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Small Cell Lung Cancer Treatment (PDQ®)

Extensive-Stage SCLC Treatment

Standard Treatment Options for Patients With Extensive-Stage SCLC

Standard treatment options for patients with extensive-stage small-cell lung cancer (SCLC) include the following:

Combination chemotherapy

Chemotherapy for patients with extensive-stage disease (ED) SCLC is commonly given as a two-drug combination of platinum and etoposide in doses associated with at least moderate toxic effects (as in limited-stage [LD] SCLC).[1] Cisplatin is associated with significant toxic effects and requires fluid hydration, which can be problematic in patients with cardiovascular disease. Carboplatin is active in SCLC, is dosed according to renal function, and is associated with less nonhematological toxic effects.

Other regimens appear to produce similar survival outcomes but have been studied less extensively or are in less common use.

Table 2. Combination Chemotherapy For Extensive-Stage SCLC
Standard treatment Etoposide + cisplatin
Etoposide + carboplatin
Other regimens Cisplatin + irinotecan
Ifosfamide + cisplatin + etoposide
Cyclophosphamide + doxorubicin + etoposide
Cyclophosphamide + doxorubicin + etoposide + vincristine
Cyclophosphamide + etoposide + vincristine
Cyclophosphamide + doxorubicin + vincristine

Doses and schedules used in current programs yield overall response rates of 50% to 80% and complete response rates of 0% to 30% in patients with ED.[2,3][Level of evidence: 1iiA]

Intracranial metastases from small cell carcinoma may respond to chemotherapy as readily as metastases in other organs.[4,5]

Evidence (standard regimens):

  1. Two meta-analyses evaluating the role of platinum combinations versus nonplatinum combinations have been published.
    • A Cochrane analysis did not identify a difference in 6-, 12-, or 24-month survival.[6]
    • A meta-analysis of 19 trials published between 1981 and 1999 showed a significant survival advantage for patients receiving platinum-based chemotherapy compared with those not receiving a platinum agent.[3][Level of evidence: 1iiA]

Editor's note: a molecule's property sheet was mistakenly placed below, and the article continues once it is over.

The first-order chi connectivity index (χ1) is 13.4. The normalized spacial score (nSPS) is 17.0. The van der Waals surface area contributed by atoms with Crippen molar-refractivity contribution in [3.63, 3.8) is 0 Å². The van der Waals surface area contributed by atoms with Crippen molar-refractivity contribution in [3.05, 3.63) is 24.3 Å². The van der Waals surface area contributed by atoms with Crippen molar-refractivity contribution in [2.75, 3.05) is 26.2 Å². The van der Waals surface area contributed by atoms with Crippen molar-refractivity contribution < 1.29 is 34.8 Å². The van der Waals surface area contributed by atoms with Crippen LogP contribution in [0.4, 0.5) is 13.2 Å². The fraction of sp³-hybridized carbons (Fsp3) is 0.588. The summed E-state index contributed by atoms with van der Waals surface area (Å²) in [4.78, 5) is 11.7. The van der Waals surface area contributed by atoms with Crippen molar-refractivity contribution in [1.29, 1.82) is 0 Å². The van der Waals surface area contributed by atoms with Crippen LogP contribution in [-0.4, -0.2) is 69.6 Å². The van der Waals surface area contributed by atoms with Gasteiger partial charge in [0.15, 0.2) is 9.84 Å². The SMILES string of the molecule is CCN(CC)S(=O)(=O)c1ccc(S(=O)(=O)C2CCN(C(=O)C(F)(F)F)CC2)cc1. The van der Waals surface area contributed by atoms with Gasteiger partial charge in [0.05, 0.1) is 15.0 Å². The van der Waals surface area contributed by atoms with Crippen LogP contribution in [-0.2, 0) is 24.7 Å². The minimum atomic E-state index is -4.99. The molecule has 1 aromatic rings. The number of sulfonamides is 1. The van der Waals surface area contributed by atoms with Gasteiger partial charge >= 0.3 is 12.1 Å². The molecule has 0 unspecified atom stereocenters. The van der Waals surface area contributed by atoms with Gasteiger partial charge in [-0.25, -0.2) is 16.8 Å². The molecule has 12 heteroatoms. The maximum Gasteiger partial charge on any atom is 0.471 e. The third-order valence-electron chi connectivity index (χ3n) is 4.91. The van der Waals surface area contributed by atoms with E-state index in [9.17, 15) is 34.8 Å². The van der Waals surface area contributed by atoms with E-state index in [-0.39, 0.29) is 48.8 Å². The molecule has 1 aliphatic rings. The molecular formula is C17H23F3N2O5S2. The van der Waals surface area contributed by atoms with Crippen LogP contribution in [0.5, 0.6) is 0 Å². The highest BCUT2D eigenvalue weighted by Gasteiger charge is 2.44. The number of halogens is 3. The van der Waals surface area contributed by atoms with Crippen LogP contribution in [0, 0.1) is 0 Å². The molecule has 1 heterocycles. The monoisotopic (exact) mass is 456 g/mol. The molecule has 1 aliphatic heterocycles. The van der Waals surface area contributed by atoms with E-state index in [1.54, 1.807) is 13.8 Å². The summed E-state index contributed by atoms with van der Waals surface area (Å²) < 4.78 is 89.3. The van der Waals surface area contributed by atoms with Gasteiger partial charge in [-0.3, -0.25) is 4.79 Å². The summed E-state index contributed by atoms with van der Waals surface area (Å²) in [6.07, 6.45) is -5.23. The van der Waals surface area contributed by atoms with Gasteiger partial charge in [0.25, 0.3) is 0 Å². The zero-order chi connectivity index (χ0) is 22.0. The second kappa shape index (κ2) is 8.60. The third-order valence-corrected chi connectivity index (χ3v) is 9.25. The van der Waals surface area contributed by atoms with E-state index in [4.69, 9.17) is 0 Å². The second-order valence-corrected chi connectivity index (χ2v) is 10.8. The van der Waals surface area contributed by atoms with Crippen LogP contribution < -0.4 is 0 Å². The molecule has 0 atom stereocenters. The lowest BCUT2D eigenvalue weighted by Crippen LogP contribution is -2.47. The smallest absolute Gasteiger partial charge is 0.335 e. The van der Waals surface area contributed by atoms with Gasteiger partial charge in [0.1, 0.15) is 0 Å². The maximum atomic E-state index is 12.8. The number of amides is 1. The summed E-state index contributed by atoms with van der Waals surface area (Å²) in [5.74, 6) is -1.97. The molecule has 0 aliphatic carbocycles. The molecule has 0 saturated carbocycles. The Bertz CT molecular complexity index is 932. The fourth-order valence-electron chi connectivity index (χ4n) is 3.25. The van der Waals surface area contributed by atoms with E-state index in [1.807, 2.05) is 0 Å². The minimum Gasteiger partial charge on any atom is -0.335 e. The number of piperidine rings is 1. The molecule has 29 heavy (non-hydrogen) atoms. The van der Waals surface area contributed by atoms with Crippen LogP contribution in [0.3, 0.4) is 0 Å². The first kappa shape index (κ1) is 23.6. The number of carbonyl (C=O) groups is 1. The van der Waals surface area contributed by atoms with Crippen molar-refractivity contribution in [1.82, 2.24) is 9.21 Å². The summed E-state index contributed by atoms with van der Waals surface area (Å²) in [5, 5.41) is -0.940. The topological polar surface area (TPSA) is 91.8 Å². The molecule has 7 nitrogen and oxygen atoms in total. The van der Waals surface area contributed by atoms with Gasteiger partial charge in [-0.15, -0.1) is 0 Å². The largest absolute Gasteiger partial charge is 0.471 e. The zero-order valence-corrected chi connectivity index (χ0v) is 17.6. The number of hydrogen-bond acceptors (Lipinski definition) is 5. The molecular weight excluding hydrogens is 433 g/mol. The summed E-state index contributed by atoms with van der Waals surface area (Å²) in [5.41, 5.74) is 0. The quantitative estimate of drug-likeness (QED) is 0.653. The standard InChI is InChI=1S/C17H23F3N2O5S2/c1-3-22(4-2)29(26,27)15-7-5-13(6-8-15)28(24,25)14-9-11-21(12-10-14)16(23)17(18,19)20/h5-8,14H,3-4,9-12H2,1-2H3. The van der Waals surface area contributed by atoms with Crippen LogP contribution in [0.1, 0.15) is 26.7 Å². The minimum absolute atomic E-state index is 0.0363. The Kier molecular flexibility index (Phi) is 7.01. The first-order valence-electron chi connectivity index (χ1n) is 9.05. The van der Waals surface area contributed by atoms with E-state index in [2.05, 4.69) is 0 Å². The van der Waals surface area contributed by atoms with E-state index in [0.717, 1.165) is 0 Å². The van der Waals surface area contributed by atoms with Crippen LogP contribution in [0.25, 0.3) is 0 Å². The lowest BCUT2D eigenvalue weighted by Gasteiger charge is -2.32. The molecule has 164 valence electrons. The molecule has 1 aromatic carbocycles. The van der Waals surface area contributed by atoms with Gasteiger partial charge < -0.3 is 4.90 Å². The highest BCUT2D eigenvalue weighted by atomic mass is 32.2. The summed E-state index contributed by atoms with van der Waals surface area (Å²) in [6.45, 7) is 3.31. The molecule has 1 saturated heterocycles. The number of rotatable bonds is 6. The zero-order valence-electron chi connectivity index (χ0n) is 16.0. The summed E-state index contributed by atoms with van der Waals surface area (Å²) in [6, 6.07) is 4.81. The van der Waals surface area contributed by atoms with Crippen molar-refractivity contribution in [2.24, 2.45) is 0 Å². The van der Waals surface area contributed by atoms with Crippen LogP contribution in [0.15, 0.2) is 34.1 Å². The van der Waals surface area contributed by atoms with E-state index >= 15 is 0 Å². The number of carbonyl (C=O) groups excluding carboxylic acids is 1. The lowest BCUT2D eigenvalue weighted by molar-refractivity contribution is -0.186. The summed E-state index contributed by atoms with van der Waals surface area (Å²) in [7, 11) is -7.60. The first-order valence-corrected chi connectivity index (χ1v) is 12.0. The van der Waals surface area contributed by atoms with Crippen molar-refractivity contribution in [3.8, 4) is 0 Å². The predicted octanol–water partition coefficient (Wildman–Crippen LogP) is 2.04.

2. The Hellenic Oncology Group conducted a phase III trial comparing cisplatin and etoposide with carboplatin plus etoposide.[7] The median survival was 11.8 months in the cisplatin arm and 12.5 months in carboplatin-treated patients.[7][Level of evidence: 1iiA] Although this difference was not statistically significant, the trial was underpowered to prove equivalence of the two treatment regimens in patients with either LD or ED.

Evidence (other combination chemotherapy regimens):

  1. Irinotecan. Five trials and two meta-analyses have evaluated the combination of etoposide and cisplatin versus irinotecan and cisplatin. Only one of the trials showed the superiority of the irinotecan and cisplatin combination.[8][Level of evidence: 1iiA] Subsequent trials and the meta-analyses support that the regimens provide equivalent clinical benefit with differing toxicity profiles.[9-14][Level of evidence: 1iiA] Irinotecan and cisplatin regimens led to less grade 3 to 4 anemia, neutropenia, and thrombocytopenia but more grade 3 to 4 vomiting and diarrhea than etoposide and cisplatin regimens. Treatment-related deaths were comparable between the two groups.
  2. Topotecan. In a randomized trial of 784 patients, the combination of oral topotecan given with cisplatin for 5 days was not found to be superior to etoposide and cisplatin.[15] The 1-year survival rate was 31% (95% confidence interval [CI], 27%–36%) and was deemed to be noninferior, as the difference of -0.03 met the predefined criteria of no more than 10% absolute difference in 1-year survival.[15][Level of evidence: 1iiA]